British Museum to move the Elgin Marbles for the first time since their installation in 1962 as plans announced for blockbuster exhibition on ancient Greece
By Anita Singh,
The Elgin Marbles are to leave their current home at the British Museum. Unfortunately for those who believe the treasures should be returned to Greece, they are not going very far.
The marbles are being relocated from one part of the museum to another – the first time they have been moved in over half a century.
They will form the centrepiece of next spring’s blockbuster exhibition on ancient Greece, details of which were announced today.
Since 1962, the controversial treasures – officially known as the Parthenon sculptures – have been housed in the museum’s Duveen Galleries.
The new exhibition will be held in the new Sainsbury Exhibitions Gallery, necessitating a delicate removals operation to ensure that the ancient marbles remain intact.
They have been the subject of a diplomatic stand-off since Lord Elgin took them from the Parthenon in Athens in the early 19th century.
George Clooney and Bill Murray ventured into the debate earlier this year while promoting The Monuments Men, a film about looted treasures.
Murray said the marbles have “had a very nice stay” in London but urged the British to “let art go back where it came from”. Clooney said it was “probably a good idea if they found their way back” to Greece.
The spring 2015 show will examine “the Greek body beautiful” and include various objects from the museum’s collection alongside loans from other institutions.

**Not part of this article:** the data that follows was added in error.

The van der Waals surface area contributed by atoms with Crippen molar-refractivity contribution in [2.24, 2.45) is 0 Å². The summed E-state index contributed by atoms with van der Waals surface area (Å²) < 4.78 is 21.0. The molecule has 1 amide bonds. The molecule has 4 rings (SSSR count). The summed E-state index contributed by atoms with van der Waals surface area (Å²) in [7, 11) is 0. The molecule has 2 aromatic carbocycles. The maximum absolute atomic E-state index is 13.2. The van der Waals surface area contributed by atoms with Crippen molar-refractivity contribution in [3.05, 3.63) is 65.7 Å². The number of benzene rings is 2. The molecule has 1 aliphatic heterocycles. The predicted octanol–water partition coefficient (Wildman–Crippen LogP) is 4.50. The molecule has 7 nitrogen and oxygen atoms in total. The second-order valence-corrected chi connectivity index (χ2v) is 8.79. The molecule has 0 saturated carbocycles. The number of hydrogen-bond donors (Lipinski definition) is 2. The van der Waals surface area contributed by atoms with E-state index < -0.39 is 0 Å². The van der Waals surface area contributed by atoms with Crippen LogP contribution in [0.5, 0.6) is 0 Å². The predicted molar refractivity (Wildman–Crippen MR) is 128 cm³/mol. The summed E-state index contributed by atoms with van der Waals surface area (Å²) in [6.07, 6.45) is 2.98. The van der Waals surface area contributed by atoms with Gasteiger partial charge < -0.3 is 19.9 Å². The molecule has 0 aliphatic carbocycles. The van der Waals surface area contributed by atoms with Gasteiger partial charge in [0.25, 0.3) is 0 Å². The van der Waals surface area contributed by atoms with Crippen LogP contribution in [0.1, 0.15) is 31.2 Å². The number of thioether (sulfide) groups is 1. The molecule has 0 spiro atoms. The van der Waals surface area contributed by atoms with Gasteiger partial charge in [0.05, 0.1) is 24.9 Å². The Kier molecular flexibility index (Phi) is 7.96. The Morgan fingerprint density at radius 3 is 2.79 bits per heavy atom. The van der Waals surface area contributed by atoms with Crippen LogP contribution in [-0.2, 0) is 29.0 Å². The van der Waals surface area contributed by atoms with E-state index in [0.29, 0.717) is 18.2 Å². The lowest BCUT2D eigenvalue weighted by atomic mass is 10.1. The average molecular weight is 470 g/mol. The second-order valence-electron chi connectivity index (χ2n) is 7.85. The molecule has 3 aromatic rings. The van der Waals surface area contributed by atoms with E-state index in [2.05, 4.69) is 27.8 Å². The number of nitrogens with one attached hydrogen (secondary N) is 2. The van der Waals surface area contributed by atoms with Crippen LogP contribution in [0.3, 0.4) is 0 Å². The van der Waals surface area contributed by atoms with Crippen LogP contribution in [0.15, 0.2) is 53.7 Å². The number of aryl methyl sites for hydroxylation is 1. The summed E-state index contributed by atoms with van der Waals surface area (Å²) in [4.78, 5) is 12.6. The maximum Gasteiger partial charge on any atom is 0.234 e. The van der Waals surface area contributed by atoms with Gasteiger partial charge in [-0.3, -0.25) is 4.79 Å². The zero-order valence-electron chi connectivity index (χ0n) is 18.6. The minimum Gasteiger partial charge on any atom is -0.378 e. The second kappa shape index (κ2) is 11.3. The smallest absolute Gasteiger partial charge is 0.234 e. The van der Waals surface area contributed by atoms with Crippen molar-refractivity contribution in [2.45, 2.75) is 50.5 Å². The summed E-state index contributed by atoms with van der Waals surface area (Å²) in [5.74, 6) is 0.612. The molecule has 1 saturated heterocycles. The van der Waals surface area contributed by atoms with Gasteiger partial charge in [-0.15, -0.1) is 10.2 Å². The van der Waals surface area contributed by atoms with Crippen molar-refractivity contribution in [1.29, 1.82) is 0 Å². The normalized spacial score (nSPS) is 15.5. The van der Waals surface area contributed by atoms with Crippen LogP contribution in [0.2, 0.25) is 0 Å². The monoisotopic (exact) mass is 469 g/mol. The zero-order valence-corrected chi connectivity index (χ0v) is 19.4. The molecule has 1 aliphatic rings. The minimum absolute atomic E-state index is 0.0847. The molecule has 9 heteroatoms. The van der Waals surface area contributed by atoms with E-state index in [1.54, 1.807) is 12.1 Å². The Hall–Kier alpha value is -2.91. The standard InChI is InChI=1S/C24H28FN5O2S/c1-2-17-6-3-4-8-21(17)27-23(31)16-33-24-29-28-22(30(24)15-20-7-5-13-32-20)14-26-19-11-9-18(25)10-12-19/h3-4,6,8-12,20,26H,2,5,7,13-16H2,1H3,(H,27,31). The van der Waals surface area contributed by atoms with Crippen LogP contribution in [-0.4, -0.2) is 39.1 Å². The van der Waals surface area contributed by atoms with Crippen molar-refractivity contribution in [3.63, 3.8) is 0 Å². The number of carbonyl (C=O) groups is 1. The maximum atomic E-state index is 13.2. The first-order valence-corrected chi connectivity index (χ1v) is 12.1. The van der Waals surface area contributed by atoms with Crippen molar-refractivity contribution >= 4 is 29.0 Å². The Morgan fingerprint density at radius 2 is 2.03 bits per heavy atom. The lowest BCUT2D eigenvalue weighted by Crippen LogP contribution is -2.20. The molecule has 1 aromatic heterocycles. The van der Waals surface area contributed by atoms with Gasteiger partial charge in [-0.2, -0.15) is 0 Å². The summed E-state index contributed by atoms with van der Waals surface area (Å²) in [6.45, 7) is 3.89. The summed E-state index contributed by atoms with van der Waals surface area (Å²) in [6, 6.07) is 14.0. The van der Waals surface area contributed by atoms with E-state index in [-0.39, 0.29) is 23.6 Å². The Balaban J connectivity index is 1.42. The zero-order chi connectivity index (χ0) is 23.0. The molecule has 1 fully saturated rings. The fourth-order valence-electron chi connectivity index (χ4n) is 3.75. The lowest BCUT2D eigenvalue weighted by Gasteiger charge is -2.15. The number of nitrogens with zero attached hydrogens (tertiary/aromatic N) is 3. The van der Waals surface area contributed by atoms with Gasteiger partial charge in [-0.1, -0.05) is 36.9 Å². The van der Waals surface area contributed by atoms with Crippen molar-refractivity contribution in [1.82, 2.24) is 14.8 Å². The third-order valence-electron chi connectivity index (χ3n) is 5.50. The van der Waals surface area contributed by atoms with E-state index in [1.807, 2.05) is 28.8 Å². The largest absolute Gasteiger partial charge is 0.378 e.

A spokesman said: “The ancient Greeks invented the idea of the human body in art as an object of beauty and a bearer of meaning. The exhibition will be a new look at the Greek body in art and thought and its connections with other world cultures.”
The show is the first in a series that will pull out key parts of the museum’s permanent collection and give them a moment in the spotlight.
It will be followed by a 2016 exhibition focusing on Assyria.
Plans were announced at the British Museum’s annual review, which detailed a record-breaking year in 2013.
There were 6.7 million visitors – up 20 per cent on the previous year, thanks in part to the Pompeii exhibition which became the third most popular show in the museum’s history, after Tutankhamun (1972) and a display of China’s terracotta army (2007).
The British Museum was second only to the Louvre in Paris as the most visited museum in the world.